A trust involves the transfer of legal ownership from one party, the settlor, to a second party, the trustee. The trustee holds the legal title of the trust property for the benefit of another, called the beneficiary. The trustee has a fiduciary responsibility to preserve the property. This relationship allows the trust to be treated as a separate legal entity for tax purposes and to hold property at 'arm's length' from creditors.
Trusts have many uses:
- Asset Protection. To separate the entitlement to income from property from the property itself.
- Estate planning. Upon a death or divorce, division of property can be determined by the trust deed (and therefore the wishes of the settlor) and not by the matrimonial and succession rules of the settlor's jurisdiction.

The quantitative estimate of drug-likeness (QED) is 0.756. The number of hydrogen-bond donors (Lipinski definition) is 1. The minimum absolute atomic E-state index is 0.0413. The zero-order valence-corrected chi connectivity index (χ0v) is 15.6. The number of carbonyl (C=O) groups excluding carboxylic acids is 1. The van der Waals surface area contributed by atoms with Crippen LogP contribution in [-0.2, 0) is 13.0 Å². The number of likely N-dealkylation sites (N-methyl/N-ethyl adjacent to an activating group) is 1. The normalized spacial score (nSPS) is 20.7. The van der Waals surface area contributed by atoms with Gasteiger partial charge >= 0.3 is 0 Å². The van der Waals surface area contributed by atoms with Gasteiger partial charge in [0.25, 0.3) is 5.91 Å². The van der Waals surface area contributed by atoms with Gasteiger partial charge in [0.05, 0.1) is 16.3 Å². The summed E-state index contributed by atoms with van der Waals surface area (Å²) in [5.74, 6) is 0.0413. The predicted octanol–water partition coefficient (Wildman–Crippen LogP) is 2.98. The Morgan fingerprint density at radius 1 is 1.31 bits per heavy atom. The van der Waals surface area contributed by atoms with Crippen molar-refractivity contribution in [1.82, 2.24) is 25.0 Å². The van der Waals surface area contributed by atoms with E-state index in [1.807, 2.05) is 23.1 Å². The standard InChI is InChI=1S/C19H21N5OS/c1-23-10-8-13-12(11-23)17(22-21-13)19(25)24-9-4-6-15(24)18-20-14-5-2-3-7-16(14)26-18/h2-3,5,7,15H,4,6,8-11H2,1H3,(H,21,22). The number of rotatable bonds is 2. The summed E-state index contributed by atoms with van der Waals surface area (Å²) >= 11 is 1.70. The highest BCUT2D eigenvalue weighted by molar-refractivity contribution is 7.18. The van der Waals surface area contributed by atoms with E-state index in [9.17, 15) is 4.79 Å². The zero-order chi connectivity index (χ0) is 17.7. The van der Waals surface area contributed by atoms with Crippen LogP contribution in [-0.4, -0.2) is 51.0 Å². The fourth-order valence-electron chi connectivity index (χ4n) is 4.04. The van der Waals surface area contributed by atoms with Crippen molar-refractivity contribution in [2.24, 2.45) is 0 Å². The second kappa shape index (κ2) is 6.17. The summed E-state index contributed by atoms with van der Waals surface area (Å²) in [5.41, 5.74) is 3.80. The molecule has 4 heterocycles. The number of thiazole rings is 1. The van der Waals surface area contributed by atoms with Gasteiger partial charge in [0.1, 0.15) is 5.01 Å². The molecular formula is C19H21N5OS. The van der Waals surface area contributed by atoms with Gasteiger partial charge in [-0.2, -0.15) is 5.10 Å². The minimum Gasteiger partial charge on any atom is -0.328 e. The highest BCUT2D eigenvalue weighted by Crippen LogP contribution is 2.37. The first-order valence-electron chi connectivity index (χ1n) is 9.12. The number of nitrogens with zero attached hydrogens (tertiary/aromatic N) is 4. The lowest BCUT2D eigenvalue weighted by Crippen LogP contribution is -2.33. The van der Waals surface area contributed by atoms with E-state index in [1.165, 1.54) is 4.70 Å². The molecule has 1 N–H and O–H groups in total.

- Confidentiality. Beneficiaries are defined only in the deed, which is not a public record. Beneficiaries may not be aware of the trust until there is a distribution.
Varsity Strategic Management works with various legal and tax advisors to develop the most appropriate plan for our clients. VSM does not act as trustee but instead helps clients to choose a trustee that best suits their requirements in terms of the appropriate jurisdiction and financial institution. By working in this manner the client gains several advantages:
- a truly independent trustee
- an independent investment policy developed by VSM
- investment management that is in the best interests of the beneficiaries of the trust